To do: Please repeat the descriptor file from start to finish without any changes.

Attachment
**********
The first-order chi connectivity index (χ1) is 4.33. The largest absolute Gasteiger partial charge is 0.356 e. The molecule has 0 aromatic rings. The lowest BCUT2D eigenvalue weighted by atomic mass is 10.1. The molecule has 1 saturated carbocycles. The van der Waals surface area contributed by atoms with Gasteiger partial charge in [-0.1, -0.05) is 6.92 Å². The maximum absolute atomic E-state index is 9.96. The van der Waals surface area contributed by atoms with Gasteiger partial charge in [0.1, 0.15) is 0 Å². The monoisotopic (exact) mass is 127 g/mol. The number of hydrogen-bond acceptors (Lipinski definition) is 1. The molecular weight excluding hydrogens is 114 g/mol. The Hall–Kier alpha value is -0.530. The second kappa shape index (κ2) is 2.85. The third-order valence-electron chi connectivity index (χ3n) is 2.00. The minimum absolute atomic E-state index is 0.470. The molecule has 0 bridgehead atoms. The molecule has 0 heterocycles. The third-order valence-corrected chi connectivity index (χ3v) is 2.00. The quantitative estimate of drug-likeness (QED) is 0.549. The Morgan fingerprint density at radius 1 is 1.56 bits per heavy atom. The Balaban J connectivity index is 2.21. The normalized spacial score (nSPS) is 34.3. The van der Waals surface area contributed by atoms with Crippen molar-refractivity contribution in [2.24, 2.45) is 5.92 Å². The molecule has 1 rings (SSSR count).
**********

The first-order chi connectivity index (χ1) is 4.33. The largest absolute Gasteiger partial charge is 0.356 e. The molecule has 0 aromatic rings. The lowest BCUT2D eigenvalue weighted by atomic mass is 10.1. The molecule has 1 saturated carbocycles. The van der Waals surface area contributed by atoms with Gasteiger partial charge in [-0.1, -0.05) is 6.92 Å². The maximum absolute atomic E-state index is 9.96. The van der Waals surface area contributed by atoms with Gasteiger partial charge in [0.1, 0.15) is 0 Å². The monoisotopic (exact) mass is 127 g/mol. The number of hydrogen-bond acceptors (Lipinski definition) is 1. The molecular weight excluding hydrogens is 114 g/mol. The Hall–Kier alpha value is -0.530. The second kappa shape index (κ2) is 2.85. The third-order valence-electron chi connectivity index (χ3n) is 2.00. The minimum absolute atomic E-state index is 0.470. The molecule has 0 bridgehead atoms. The molecule has 0 heterocycles. The third-order valence-corrected chi connectivity index (χ3v) is 2.00. The quantitative estimate of drug-likeness (QED) is 0.549. The Morgan fingerprint density at radius 1 is 1.56 bits per heavy atom. The Balaban J connectivity index is 2.21. The normalized spacial score (nSPS) is 34.3. The van der Waals surface area contributed by atoms with Crippen molar-refractivity contribution in [2.24, 2.45) is 5.92 Å². The molecule has 1 rings (SSSR count).